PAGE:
The curtailment of official activities held on through the early 1960s. Then Presents, formerly stump speeches and skits, began to be held on Monday rather than Wednesday and in 1963 the torch lighting ceremony was first held. Also Pioneer Week budgets began to grow from $2,001 in 1957 to $4,611 in 1962. By  1966, grievances about size and extent were being heard again.

1968 saw more questions raised. Presents were questioned as to “the humor used and the quality of the entertainment. Students themselves found parts of the evening offensive and inappropriate.” That year saw the first of the big name groups brought to Chico for the Ghost Town Concert. By 1971, this concert became “completely unmanageable.” Fortunately no serious injuries were reported. As a result of concert problems,  which had started as an alternative to open keggers with unwieldy crowds, lesser known groups have been invited and the problems have declined.

Pioneer Week still remained a week long event, requiring much student involvement prior to the week. The questions concerning the purpose and direction of the celebration have been raised repeatedly through the spring of 1973.

In 1975 additional restrictions were placed on activities on campus, including singing songs on campus by fraternity and sorority members.

Approximately 30 different campus organizations participated in the 1985 Pioneer Days, which was  billed as “70 Years of Achievement.”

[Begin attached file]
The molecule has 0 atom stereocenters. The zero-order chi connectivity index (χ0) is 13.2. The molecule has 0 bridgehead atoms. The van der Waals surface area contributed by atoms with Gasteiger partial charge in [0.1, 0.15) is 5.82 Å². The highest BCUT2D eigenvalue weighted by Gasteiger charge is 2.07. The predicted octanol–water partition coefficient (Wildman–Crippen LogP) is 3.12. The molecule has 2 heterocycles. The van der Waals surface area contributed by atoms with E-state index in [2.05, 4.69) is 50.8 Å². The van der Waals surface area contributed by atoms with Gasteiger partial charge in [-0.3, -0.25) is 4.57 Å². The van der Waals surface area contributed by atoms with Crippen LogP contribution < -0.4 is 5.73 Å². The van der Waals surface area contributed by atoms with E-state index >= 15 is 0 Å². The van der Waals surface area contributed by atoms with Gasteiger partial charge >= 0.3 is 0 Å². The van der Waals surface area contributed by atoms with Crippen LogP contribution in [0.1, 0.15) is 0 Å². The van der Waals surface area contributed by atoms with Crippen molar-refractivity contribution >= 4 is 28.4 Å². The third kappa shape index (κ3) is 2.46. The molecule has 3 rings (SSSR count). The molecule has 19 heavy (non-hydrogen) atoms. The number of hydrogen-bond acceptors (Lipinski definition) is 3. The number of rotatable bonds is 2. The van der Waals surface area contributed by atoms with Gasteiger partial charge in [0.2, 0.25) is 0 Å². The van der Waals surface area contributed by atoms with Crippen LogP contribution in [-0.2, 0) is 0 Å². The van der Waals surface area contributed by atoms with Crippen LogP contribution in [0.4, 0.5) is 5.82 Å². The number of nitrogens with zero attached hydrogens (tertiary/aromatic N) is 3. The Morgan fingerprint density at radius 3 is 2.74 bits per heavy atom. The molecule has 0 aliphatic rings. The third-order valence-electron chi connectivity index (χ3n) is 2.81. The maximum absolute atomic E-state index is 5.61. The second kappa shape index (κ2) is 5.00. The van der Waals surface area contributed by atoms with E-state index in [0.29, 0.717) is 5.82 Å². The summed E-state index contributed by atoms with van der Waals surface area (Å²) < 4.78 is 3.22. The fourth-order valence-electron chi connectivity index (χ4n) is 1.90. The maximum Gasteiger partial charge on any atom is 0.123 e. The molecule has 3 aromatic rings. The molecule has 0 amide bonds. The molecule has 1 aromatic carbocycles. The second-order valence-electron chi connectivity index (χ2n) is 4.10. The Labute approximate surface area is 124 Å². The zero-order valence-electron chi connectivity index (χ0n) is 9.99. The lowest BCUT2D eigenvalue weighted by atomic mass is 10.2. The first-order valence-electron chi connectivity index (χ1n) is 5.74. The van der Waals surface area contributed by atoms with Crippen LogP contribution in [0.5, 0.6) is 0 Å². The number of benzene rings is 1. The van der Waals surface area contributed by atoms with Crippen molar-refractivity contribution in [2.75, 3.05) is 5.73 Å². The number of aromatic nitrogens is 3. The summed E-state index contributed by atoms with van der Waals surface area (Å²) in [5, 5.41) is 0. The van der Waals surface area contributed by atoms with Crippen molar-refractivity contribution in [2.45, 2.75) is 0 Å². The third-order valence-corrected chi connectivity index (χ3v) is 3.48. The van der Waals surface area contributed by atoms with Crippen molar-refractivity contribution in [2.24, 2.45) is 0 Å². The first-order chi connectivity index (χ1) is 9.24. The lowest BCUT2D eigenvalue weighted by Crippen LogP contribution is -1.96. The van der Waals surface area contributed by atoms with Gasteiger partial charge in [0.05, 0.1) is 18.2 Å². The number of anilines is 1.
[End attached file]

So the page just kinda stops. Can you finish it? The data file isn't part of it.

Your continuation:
In 1987 Playboy Magazine named Chico State the "Number One Party School" in the nation. MTV also promoted the Pioneer Days nationwide.  University President Robin Wilson met with city officials including City Manager Fred Davis, and Police Chief, John Bullerjahn with the goal of ending the reputation by ending the parties directly with police force. On  April 25,1987 police riots broke out during the Pioneer Days celebration. President Wilson announced an end to the 70 year old tradition, saying he took Pioneer Days "out back and shot it in the head."  

The community continued the event as "Rancho Chico Days" in 1988 including "Quad" projects at the Children's Playground Downtown. However student participation dwindled in the following years. Currently the parade is the only event that remains of Pioneer Days.

Compiled from Pioneer Week Gazette May 1980 (published by Graphic Fox) & Chico ER news reports.